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How long would an astronaut take to walk around the moon?

During the Apollo missions, 12 astronauts had the chance to walk on the Moon. However, on each outing, the teams traveled only a short distance on the lunar surface around their module, deploying deflectors and recovering rock samples. If an astronaut really wanted to walk around the Moon, how long would it take?

The answer depends on a host of factors, including how fast one can move, how much time each day is spent walking, and detours taken to avoid dangerous topography. Such a trip around the Moon could take more than a year, but in reality there are many more challenges to overcome.

A total of 12 humans have set foot on the lunar surface, and all of them participated in the Apollo missions between 1969 and 1972. The images that were sent back to Earth showed how difficult it was to walk - or more precisely, to bounce — in the low gravity of the Moon, which is one-sixth of that gravity of the Earth. However, NASA research has since suggested that it is possible for humans to maneuver much faster on the Moon than Apollo astronauts.

Theoretically, traversing the circumference of the Moon could be done faster than expected. During the Apollo missions, astronauts bounced off the surface at an average speed of 2.2 km/h, according to NASA. This slow speed was mainly due to their pressurized and clumsy spacesuits which were not designed for mobility. If the astronauts had worn more ergonomic suits, they would certainly have picked up the pace.

Upgrade suits to increase astronaut walking speed

In 2014, a NASA study published in the journal Journal of Experimental Biology tested how fast humans could walk and run in simulated lunar gravity. To do this, the team had eight participants (including three astronauts) use a treadmill aboard a DC-9 aircraft, which flew special parabolic trajectories on Earth to simulate gravity on the Moon during 20 seconds per parabola.

This experiment revealed that the participants were able to walk up to 5 km/h before starting to run. This is not only more than double the walking speed shown by the Apollo astronauts, but also quite close to the average maximum walking speed of 7.2 km/h on Earth, according to the researchers. Participants achieved these fast speeds because they were able to swing their arms freely, similar to how humans run on Earth.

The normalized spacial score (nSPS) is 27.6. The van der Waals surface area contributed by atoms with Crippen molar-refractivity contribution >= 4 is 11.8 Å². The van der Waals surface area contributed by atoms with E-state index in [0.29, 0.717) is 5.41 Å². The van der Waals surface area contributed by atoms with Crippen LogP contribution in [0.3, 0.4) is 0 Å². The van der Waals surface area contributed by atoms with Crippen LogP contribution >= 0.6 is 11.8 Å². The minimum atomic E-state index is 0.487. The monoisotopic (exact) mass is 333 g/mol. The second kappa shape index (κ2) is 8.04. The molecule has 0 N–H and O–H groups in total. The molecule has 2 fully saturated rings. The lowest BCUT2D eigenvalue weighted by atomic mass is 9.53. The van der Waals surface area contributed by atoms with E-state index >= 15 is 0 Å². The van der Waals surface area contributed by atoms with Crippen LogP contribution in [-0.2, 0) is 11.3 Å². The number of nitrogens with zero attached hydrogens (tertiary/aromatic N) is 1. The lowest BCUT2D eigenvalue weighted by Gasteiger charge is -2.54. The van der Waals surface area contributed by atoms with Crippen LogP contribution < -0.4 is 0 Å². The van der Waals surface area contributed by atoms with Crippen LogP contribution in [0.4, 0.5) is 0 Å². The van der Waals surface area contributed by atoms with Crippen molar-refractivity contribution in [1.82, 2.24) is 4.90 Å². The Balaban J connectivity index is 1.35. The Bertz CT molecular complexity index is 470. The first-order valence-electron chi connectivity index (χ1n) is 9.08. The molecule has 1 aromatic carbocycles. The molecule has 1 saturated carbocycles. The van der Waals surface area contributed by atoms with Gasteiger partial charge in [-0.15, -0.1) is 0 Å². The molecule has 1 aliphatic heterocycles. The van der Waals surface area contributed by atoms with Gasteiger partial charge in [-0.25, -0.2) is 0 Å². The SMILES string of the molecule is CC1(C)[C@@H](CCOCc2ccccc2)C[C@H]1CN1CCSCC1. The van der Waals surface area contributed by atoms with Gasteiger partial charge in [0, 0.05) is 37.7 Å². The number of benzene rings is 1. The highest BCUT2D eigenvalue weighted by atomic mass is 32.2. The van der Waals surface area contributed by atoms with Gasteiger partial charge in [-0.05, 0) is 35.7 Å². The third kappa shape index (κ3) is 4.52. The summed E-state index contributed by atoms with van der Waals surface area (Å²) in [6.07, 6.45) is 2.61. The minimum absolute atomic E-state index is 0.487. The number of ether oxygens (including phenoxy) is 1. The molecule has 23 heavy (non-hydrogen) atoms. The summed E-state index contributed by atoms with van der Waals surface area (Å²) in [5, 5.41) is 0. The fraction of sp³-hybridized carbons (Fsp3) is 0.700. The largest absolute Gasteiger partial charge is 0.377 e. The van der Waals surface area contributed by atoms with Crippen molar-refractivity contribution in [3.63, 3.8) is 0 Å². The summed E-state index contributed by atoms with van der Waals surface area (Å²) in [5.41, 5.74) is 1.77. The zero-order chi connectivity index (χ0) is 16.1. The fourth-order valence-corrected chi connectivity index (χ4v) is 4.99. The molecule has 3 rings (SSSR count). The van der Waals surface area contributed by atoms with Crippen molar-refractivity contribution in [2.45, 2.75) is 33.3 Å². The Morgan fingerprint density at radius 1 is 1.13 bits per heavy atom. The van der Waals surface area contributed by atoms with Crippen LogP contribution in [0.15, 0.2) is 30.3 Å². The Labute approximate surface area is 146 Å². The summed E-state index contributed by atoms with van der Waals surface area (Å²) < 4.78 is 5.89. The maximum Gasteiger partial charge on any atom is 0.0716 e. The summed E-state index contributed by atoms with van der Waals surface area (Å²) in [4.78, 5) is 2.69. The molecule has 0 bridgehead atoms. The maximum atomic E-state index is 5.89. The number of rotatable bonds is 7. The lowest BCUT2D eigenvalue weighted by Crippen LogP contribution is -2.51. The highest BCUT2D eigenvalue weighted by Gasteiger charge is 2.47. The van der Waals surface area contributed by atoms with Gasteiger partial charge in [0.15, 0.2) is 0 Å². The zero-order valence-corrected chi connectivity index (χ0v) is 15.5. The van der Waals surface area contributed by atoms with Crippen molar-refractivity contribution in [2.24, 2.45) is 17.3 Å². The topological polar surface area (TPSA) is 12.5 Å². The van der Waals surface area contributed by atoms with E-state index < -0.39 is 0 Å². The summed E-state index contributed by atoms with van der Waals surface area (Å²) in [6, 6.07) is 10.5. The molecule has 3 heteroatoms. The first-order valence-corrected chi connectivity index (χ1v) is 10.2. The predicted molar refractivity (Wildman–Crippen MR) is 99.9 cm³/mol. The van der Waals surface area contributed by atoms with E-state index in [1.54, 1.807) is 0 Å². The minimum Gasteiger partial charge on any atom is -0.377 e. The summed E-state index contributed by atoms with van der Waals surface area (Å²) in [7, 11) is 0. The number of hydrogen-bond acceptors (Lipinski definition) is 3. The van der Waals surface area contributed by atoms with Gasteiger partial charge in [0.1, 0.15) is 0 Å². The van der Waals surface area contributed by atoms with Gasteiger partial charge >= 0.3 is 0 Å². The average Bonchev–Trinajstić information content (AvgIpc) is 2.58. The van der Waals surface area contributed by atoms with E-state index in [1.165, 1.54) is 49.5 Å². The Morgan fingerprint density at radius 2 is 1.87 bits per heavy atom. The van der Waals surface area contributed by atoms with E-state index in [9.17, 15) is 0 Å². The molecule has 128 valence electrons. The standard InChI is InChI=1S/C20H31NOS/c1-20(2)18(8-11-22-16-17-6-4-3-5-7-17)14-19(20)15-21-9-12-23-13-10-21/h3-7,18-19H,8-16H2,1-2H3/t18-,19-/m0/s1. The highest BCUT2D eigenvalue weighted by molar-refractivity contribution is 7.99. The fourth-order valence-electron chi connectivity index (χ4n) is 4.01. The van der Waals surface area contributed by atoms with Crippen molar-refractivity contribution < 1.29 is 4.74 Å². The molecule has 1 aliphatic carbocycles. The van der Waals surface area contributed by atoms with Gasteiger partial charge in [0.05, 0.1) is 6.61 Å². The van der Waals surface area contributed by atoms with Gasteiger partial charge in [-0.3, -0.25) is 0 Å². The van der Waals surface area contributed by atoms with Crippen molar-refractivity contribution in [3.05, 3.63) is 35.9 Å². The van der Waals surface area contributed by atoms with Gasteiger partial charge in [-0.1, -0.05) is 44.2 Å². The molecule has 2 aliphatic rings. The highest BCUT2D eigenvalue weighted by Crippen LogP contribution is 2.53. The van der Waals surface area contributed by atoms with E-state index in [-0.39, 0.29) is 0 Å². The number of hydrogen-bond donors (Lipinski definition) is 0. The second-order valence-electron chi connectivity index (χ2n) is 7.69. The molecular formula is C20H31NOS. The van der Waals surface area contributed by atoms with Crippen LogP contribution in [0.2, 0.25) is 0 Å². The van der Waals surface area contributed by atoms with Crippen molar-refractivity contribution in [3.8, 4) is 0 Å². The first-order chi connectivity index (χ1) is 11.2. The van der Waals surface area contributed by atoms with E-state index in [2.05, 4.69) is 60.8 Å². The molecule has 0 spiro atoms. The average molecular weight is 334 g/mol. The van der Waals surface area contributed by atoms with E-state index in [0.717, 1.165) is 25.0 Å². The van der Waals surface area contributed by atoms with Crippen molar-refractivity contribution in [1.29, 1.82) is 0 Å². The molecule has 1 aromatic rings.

This pendulum motion created a downward force, which partially compensated for a lack of gravity. One of the reasons the Apollo astronauts were so slow on the lunar surface was that they couldn't do it properly because of their heavy suits. At this new hypothetical maximum speed, it would take about 91 days to cover the 10,921 km circumference of the Moon.

For context, it would take about 334 days of non-stop walking (i.e. without stopping to sleep or eat) to complete the Earth's circumference of 40,075 km at this speed, although it be impossible to do because of the oceans. Obviously, it is not possible to walk non-stop for 91 days, so circumnavigating the Moon would take much longer.

Topography, temperatures and physical condition:multiple constraints

Planning your route is also extremely important. Carrying food, water and oxygen is necessary to survive. And all of this wouldn't fit in a backpack. A support vehicle, such as a rover, would then be another necessity to think about. Also, since the Moon's topography is extremely chaotic (some craters are deep), avoiding these areas would also be a priority for any traveler.

Light and temperature also need to be considered when planning the route. At the equator, and during the day, temperatures of around 100°C have to be faced. And at night, the temperature drops to -180°C. The lunar cycle also means that there are days when there is little or no Sun, and at least half of the trip should be in darkness. Temperatures could also change the state of the regolith and thus affect walking speed.

This type of mission would also require an enormous amount of endurance training due to the demands of low gravity exercise on the muscles and cardiovascular system. A level of high competition marathon runner would be required according to the ESA. Even then, walking at top speed would only be possible for about three to four hours a day. So, if a person walked at 35 km/h for 4 hours a day, it would take him about 547 days, or almost 1.5 years, to cover the circumference of the Moon, assuming the route is not too disturbed.